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FTC Trying to Read Between the Blurred Lines of Native Advertising


Recent Happenings in APRM
October 2013

Seeing "suggested posts" in your Facebook feed? Scanning through your Twitter feed only to find promotional tweets? Ever do a double take when you realize that you've just read an online ad without realizing it? The Federal Trade Commission (FTC) may have done this too. And now they are trying to understand what this might mean for consumers.

With the rise of this "native advertising," that is, advertisements that are blended into the surrounding content, the FTC is starting to ask some questions about whether consumers know where an ad ends and where content begins. It is not surprising that the FTC is engaged in this area: with the recently revised Dot Com Disclosures Guide, the Guides Concerning the Use of Endorsements and Testimonials in Advertising and its recent enforcement against companies who were "astroturfing" (i.e., falsely posing as independent third parties in providing testimonials or reviews), the FTC has established itself as a presence in reviewing advertising content and format on the internet.

And, as with so many of its other areas of interest, this latest foray into native advertising is starting with an FTC workshop, currently scheduled for December 4, 2103 (although, with the shutdown still ongoing, the timing of the workshop could change). The workshop, which is open to the public, will explore the implications of native advertising with the ultimate goal of "help[ing] ensure that consumers can identify advertisements as advertising wherever they appear."

The FTC is currently asking for topic proposals and requests to participate to be submitted by October 29th. Topics that may be discussed at the workshop include:

  • What is the origin and purpose of the wall between regular content and advertising, and what challenges do publishers face in maintaining that wall in digital media, including in the mobile environment?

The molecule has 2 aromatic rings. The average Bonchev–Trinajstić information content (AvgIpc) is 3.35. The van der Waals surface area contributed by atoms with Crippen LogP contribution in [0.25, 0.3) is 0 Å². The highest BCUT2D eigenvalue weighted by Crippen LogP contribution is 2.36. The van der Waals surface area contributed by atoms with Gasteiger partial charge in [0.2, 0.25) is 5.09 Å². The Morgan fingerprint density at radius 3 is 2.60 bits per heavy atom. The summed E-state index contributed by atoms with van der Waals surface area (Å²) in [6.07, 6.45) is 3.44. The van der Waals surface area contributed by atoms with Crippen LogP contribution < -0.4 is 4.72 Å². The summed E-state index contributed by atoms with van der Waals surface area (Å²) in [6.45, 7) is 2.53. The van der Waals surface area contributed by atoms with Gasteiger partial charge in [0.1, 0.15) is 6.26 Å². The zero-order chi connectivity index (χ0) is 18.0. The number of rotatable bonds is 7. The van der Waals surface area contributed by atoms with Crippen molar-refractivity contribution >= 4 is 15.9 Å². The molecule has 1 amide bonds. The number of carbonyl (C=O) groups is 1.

• In what ways are paid messages integrated into, or presented as, regular content and in what contexts does this integration occur? How does it differ when paid messages are displayed within mobile apps and on smart phones and other mobile devices?
  • What business models support and facilitate the monetization and display of native or integrated advertisements? What entities control how these advertisements are presented to consumers?
  • How can ads effectively be differentiated from regular content, such as through the use of labels and visual cues? How can methods used to differentiate content as advertising be retained when paid messages are aggregated (for example, in search results) or re-transmitted through social media?
  • What does research show about how consumers notice and understand paid messages that are integrated into, or presented as, news, entertainment, or regular content? What does research show about whether the ways that consumers seek out, receive, and view content online influences their capacity to notice and understand these messages as paid content?

And these questions are likely only the beginning: as technology and marketing practices develop, the FTC focus on native advertising will likely only intensify. If you would like to participate in the workshop, please let us know.

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